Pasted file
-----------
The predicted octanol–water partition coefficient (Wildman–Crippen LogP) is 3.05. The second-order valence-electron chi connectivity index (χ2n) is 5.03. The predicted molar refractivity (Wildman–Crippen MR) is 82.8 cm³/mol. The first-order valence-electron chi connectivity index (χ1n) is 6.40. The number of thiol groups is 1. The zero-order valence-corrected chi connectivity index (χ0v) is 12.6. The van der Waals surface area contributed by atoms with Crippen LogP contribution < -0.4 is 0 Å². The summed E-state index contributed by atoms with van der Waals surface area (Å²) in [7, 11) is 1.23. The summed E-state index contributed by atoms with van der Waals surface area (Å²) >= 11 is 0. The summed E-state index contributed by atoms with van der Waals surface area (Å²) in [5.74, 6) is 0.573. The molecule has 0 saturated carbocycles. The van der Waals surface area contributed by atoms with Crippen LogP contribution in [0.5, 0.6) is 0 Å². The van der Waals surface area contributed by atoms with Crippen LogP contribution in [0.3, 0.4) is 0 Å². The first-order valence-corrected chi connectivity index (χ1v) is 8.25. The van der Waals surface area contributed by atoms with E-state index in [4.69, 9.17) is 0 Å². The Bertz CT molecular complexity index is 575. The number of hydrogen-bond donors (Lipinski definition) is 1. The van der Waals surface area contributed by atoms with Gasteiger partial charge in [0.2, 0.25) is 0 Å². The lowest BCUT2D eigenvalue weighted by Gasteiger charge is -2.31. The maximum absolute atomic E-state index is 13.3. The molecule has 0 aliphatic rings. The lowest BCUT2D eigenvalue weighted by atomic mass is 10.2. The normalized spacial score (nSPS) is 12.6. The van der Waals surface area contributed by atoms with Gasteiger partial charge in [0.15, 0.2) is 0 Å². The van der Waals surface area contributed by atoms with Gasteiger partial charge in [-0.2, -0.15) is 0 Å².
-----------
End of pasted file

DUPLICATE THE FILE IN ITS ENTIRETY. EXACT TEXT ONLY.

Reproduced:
The predicted octanol–water partition coefficient (Wildman–Crippen LogP) is 3.05. The second-order valence-electron chi connectivity index (χ2n) is 5.03. The predicted molar refractivity (Wildman–Crippen MR) is 82.8 cm³/mol. The first-order valence-electron chi connectivity index (χ1n) is 6.40. The number of thiol groups is 1. The zero-order valence-corrected chi connectivity index (χ0v) is 12.6. The van der Waals surface area contributed by atoms with Crippen LogP contribution < -0.4 is 0 Å². The summed E-state index contributed by atoms with van der Waals surface area (Å²) in [7, 11) is 1.23. The summed E-state index contributed by atoms with van der Waals surface area (Å²) >= 11 is 0. The summed E-state index contributed by atoms with van der Waals surface area (Å²) in [5.74, 6) is 0.573. The molecule has 0 saturated carbocycles. The van der Waals surface area contributed by atoms with Crippen LogP contribution in [0.5, 0.6) is 0 Å². The van der Waals surface area contributed by atoms with Crippen LogP contribution in [0.3, 0.4) is 0 Å². The first-order valence-corrected chi connectivity index (χ1v) is 8.25. The van der Waals surface area contributed by atoms with E-state index in [4.69, 9.17) is 0 Å². The Bertz CT molecular complexity index is 575. The number of hydrogen-bond donors (Lipinski definition) is 1. The van der Waals surface area contributed by atoms with Gasteiger partial charge in [0.2, 0.25) is 0 Å². The lowest BCUT2D eigenvalue weighted by Gasteiger charge is -2.31. The maximum absolute atomic E-state index is 13.3. The molecule has 0 aliphatic rings. The lowest BCUT2D eigenvalue weighted by atomic mass is 10.2. The normalized spacial score (nSPS) is 12.6. The van der Waals surface area contributed by atoms with Gasteiger partial charge in [0.15, 0.2) is 0 Å². The van der Waals surface area contributed by atoms with Gasteiger partial charge in [-0.2, -0.15) is 0 Å².